DUBAI //Allegations of bribery at Manila airport to extort cash from Filipinos bound for the UAE will be included in a report to the Philippine president Benigno Aquino.
Jejomar Binay, the vice president, heard about Filipinos with tourist visas being shaken down for cash before they left their country via Ninoy Aquino International Airport (NAIA) when he was in the Emirates earlier this month.
He will submit his report on visits to the Emirates and Kuwait to the president later this month, according to his spokesman, Joey Salgado.
"All the concerns raised by the vice president during his visit to the UAE, including allegations of corruption at NAIA, will be brought to the attention of the president," he said.
The alleged irregularities, which one UAE-based human resources managing director described as "disgusting", appear to be a possible negative outcome of a campaign to tackle mistreatment of migrant workers.Since August, immigration officers in the Philippines have been ordered to be on the lookout for suspected victims of human trafficking.
Passengers on tourist visas have responded to the stricter measures by presenting an additional document called an affidavit of support and guarantee to show proof of who is financing their trip.
The final call is up to the immigration officer, who must assess a variety of factors when deciding whether to allow a passenger to depart: the stated purpose of travel, their capacity to pay for the trip - even their appearance and demeanour. It is at this stage, passengers say, where some extortion attempts of up to 20,000 pesos (Dh1,700) have occurred.
Grayson Servinas, 29, a warehouse manager in Dubai, had paid Dh5,200 for tourist visas and airline tickets for his two cousins from Pangasinan, 250km north of Manila. He also sent them an affidavit of support that was notarised by the Philippine consulate in Dubai.
Despite the documents, Sandra Balutabod and Lorna Joaquin were barred from boarding their Cathay Pacific flight on January 17. A week later they returned to the airport, only to be turned down again. Reached in Pangasinan, Ms Balutabod said while at the airport the pair ignored a man who appeared to be trying to extort money from passengers.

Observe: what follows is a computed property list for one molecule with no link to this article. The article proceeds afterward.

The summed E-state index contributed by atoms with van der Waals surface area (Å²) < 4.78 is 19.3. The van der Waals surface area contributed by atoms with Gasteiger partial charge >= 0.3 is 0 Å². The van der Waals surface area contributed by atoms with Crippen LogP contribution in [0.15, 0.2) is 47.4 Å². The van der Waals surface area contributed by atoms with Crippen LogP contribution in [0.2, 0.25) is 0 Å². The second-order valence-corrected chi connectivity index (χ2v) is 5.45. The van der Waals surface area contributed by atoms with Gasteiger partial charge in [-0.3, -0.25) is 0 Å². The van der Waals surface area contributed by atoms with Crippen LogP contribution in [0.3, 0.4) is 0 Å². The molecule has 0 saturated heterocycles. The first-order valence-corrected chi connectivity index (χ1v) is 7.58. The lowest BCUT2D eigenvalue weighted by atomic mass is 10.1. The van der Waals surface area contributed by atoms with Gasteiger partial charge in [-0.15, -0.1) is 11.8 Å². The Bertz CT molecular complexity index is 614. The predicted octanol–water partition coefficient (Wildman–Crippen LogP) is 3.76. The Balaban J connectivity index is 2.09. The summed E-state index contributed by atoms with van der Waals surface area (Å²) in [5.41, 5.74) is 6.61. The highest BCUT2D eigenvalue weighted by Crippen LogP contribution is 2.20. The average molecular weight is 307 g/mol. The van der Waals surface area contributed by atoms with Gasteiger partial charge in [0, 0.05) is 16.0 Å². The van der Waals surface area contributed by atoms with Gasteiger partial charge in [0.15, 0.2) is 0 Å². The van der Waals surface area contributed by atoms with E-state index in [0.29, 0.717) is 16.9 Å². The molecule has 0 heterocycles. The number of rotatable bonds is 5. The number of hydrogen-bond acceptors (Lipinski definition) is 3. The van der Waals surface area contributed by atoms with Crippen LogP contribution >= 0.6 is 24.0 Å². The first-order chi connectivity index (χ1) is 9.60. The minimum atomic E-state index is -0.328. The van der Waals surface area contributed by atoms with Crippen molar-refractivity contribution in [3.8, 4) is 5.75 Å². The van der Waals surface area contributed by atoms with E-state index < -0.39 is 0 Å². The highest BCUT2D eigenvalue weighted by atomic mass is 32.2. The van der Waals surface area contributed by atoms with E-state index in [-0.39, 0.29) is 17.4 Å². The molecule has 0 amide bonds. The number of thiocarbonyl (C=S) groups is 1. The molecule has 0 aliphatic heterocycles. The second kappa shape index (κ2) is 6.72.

"He wasn't wearing a uniform," she said. "We didn't speak to him because we were really dismayed at what happened. The other passengers in our group told us that he was asking for 10,000 to 15,000 pesos."
A 32-year-old Filipino sales executive in Dubai, who spoke on the condition of anonymity, said his girlfriend paid 20,000 pesos. She was stopped at the Manila airport on her way to Dubai last month, carrying a tourist visa and airline ticket that cost Dh3,000 in total. The arrangement was that his girlfriend's relative would meet a contact identified as "Karen" outside the airport with the cash. The relative was to hand over the money to "Karen" after his girlfriend was cleared by immigration. The girlfriend was directed to a specific immigration queue, he alleged.
"The immigration officer said that he had been waiting for her," he said.
Wilma Garcia, a travel agent at Al Hedaya Travel and Tourism in Dubai, said an average of 30 customers a day were being prevented from boarding flights to Dubai despite holding tourist visas processed by the company. "Many of them are complaining," she said. "I've been telling them that it's out of our hands. The decision [to clear a passenger for travel] lies with the immigration authorities in the Philippines."
Yum Habana-Sabala, the managing director of Destiny HR in Dubai, said the extortion had to be "stopped".
"If they can collect 20,000 pesos from 20 people, that would be 400,000 pesos in one day. But that is a conservative estimate, as hundreds of Filipinos are travelling to the UAE every day," she said.